Which Way?

compass_on_map

My Cub Scout pack recently planned a hiking trip.  One of the things we went over with the scouts was a list of things they should bring.  Among the suggested items was a compass.  According to Google, a compass is “an instrument containing a magnetized pointer that shows the direction of magnetic north and bearings from it.”  It is the ability to get our bearings which keeps us on track and heading in the right direction.  It is hard to reach your destination if you can’t get your bearings.

In life, we have 2 options when it comes to getting our bearings as they relate to morals.  We can get our bearings of right and wrong from what men say or what God says.  Today, we are getting more pressure than any time in my lifetime to adjust our sense of right and wrong based on the ideas of the crowd.  Editorialists, bloggers, celebrities, and politicians have called upon churches to redefine our standard of what we call sin.  The problem with that idea is that it would require us to edit God’s word and go against what He has declared.   Solomon wrote, “There is a way that seems right to a man, but its end is the way of death.” Proverbs 14:12 NKJV  To adjust our moral compass due to the pressure of men would be the same as “fixing” a compass so that it no longer points north.  You may like the new direction you are traveling, but the destination will not be close to where you wanted to be.

The true north of morality is an absolute fact given to us by God.  When God has decreed something in His word, we are not free to change it based on society’s whims.  God’s standards of right and wrong are unwavering.

Our job is to adjust to the compass, not try to make it adjust to us.  We must live out what He has declared and lovingly call others to come along with us.  We all have adjustments to make.  Every day we are confronted with pressure from the world and our sin natures to go along with them.  When God has spoken on the subject the issue should be settled.  If the Word says no, then our answer must be no.  If one path is in keeping with the principles of the Bible and other compromises them, we just stay on the path of God’s word.

My prayer for us all is that we will courageously stick with the compass of God’s word for our lives and not accept a false way.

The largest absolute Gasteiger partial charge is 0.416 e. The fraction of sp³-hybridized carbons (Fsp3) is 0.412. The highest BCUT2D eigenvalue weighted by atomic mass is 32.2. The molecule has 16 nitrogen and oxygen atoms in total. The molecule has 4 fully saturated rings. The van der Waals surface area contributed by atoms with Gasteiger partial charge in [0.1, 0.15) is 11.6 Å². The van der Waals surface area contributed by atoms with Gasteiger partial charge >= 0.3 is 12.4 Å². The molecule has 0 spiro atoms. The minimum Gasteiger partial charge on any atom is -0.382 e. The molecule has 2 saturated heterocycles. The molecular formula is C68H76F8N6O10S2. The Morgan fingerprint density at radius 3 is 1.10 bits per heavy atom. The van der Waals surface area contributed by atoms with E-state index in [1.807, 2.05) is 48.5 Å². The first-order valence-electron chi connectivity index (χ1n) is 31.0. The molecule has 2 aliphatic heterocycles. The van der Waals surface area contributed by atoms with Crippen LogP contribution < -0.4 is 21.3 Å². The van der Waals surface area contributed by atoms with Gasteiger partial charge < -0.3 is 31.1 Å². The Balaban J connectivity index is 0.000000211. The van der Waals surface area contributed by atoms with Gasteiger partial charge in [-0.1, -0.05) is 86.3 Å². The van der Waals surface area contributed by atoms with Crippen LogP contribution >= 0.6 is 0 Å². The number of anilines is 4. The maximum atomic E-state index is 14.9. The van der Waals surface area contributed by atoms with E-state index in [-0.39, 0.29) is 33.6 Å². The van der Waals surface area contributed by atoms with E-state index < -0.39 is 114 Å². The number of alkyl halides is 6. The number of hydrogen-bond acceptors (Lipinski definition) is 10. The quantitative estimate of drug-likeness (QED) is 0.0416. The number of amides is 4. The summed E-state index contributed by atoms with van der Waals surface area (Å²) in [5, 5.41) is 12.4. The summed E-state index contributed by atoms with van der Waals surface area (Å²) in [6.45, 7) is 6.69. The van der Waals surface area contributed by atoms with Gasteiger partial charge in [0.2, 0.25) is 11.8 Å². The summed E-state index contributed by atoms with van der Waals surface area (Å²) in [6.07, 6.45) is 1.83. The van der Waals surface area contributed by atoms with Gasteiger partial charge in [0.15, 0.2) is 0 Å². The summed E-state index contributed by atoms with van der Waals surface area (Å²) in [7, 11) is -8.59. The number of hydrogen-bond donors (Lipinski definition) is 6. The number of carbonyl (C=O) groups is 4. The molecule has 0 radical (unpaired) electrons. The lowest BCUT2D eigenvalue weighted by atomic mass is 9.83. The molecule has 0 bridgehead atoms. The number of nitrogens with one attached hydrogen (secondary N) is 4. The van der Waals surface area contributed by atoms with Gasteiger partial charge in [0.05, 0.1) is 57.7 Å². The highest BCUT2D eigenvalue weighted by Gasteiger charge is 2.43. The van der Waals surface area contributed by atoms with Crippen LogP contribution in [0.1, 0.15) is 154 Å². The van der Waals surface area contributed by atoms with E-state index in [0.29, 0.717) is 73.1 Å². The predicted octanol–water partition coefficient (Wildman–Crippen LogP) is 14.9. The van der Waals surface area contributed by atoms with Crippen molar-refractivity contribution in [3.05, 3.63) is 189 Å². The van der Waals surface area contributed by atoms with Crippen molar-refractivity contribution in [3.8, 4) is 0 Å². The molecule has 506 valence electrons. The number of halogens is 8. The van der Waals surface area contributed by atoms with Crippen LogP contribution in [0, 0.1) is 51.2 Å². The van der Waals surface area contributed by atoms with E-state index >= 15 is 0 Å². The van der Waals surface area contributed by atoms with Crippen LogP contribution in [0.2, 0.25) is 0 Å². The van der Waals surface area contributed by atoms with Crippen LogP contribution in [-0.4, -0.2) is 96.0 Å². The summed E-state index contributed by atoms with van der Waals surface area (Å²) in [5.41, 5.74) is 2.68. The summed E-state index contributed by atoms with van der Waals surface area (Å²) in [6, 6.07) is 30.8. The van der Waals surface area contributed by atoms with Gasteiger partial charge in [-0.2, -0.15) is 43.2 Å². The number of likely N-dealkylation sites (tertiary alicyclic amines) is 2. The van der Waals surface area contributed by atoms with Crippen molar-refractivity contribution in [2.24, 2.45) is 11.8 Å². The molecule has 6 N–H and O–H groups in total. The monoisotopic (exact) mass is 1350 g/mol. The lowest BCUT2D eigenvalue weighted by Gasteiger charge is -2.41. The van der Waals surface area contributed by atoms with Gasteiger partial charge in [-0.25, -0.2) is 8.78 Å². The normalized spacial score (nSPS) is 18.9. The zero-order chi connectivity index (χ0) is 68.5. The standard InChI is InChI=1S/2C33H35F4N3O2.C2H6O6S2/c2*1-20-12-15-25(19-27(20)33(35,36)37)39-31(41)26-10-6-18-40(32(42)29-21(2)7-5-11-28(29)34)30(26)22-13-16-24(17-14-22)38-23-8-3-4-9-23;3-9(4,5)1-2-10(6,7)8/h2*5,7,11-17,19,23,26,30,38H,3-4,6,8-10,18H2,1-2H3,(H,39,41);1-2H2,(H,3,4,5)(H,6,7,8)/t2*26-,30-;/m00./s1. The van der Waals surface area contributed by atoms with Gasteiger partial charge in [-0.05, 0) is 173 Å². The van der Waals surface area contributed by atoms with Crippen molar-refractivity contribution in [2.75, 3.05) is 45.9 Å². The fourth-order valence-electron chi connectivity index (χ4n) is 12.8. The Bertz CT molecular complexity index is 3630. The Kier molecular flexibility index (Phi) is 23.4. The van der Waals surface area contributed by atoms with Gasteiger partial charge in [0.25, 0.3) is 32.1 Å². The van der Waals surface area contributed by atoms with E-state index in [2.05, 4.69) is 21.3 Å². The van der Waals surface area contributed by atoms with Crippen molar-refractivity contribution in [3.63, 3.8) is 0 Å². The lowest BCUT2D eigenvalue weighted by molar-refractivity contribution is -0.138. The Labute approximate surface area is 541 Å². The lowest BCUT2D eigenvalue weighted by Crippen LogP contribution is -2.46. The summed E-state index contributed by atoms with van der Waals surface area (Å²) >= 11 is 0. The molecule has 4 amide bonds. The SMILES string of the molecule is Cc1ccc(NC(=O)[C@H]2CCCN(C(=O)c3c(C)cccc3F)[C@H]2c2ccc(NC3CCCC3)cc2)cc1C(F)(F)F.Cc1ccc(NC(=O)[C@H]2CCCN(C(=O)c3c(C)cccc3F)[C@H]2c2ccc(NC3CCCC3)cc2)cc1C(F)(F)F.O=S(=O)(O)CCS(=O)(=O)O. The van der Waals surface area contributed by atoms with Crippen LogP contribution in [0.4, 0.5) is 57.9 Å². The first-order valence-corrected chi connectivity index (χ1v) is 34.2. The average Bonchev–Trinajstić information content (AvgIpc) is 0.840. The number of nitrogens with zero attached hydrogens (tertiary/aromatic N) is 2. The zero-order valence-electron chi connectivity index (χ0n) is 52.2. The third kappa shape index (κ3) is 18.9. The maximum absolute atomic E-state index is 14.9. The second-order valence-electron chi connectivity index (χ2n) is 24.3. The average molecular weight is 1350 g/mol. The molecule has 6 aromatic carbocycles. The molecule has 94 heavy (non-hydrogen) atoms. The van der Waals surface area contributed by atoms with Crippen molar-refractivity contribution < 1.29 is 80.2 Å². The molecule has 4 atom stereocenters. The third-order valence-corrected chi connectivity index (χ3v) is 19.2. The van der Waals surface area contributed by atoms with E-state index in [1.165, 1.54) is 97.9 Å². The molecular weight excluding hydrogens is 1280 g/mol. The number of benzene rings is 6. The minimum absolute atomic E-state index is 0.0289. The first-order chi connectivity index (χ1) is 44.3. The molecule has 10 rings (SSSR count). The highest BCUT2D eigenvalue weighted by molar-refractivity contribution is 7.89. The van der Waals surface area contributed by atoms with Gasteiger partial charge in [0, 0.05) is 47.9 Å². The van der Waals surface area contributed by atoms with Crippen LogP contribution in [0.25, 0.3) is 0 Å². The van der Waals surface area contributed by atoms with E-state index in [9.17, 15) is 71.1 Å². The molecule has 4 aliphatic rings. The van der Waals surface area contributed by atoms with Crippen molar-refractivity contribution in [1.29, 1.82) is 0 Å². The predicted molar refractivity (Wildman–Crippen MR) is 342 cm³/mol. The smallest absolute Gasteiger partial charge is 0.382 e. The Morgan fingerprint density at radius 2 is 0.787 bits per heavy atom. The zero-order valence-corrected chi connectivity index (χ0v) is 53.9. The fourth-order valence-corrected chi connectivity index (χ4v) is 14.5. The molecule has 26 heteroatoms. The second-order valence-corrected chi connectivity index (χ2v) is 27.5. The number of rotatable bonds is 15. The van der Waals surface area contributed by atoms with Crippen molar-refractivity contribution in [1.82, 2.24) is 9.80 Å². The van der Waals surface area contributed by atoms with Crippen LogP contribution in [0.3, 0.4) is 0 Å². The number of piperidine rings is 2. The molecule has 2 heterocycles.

Why all the fuss?

As I write this, I feel like I am standing in the in the middle of a frozen pond in east Texas. For those who may not know, ponds don’t often freeze here and when they do, only a bunch of crazy cousins, who shall remain nameless, would dare each other to walk across it.

I have seen a flood of opinions, protests, social media posts etc. on the subject I am addressing.  Churches and pastors are divided on the subject, just like our nation is.  The issue is same sex marriage. So why do some Christians make such a fuss? That is what I want to address.

A wedding ceremony, as performed currently, is a blend of the civil and the sacred.  In a “church wedding”, God and the assembled church and guests are called upon to bear witness to vows being exchanged.  The Bible says that God takes vows seriously.  To break them in the time of the Old Testament, was to call down the wrath of God.  At its heart, a wedding performed by a minister is a church service.   To Christians, it is squarely a matter of religious belief and practice. The civil side is covered by laws in various ways depending on the state.  The states have recognized a preacher’s sacred service as fulfilling the requirements of the civil laws, which essentially are both parties giving consent and the state official (pastor in this case) declaring them married.  In many countries, the two services are separate and have always been, but here, they are together for those choosing a “church wedding”.  One can still have just a civil service at the justice of the peace’s office.

When a church and pastor feel the Scripture speaks as to who are eligible to marry, they have always had the right to say no to the ceremony.  I know of pastor’s who make their decision after counseling with couples.  They will not participate in a service by witnessing vows which they sense are likely to be broken.  Some will only perform ceremonies for 2 members of the church, or only for two Christians, etc.

The problem facing churches and pastors today with this merged civil and sacred service is that if the Supreme Court rules in June that same sex couples have an undeniable right to marriage, it may remove their right to the free expression of religion.  When a state enacts a law, it can include exceptions from participating in services for religious reasons.  The court could in one decision throw out all state laws which upheld traditional marriage and those which allowed religious exemptions.  If push comes to shove, then lawsuits could be brought against any church or pastor who understands the Bible to say marriage is between one man and one woman and thus declines to participate in such a religious ceremony.

This issue has far reaching ramifications for freedom of religion. If SCOTUS redefines marriage, Christians will face a choice.  Obey God or men.  The only correct answer must be the same as the apostles in Acts 5:29 “But Peter and the apostles replied, “We must obey God rather than men.” HCSB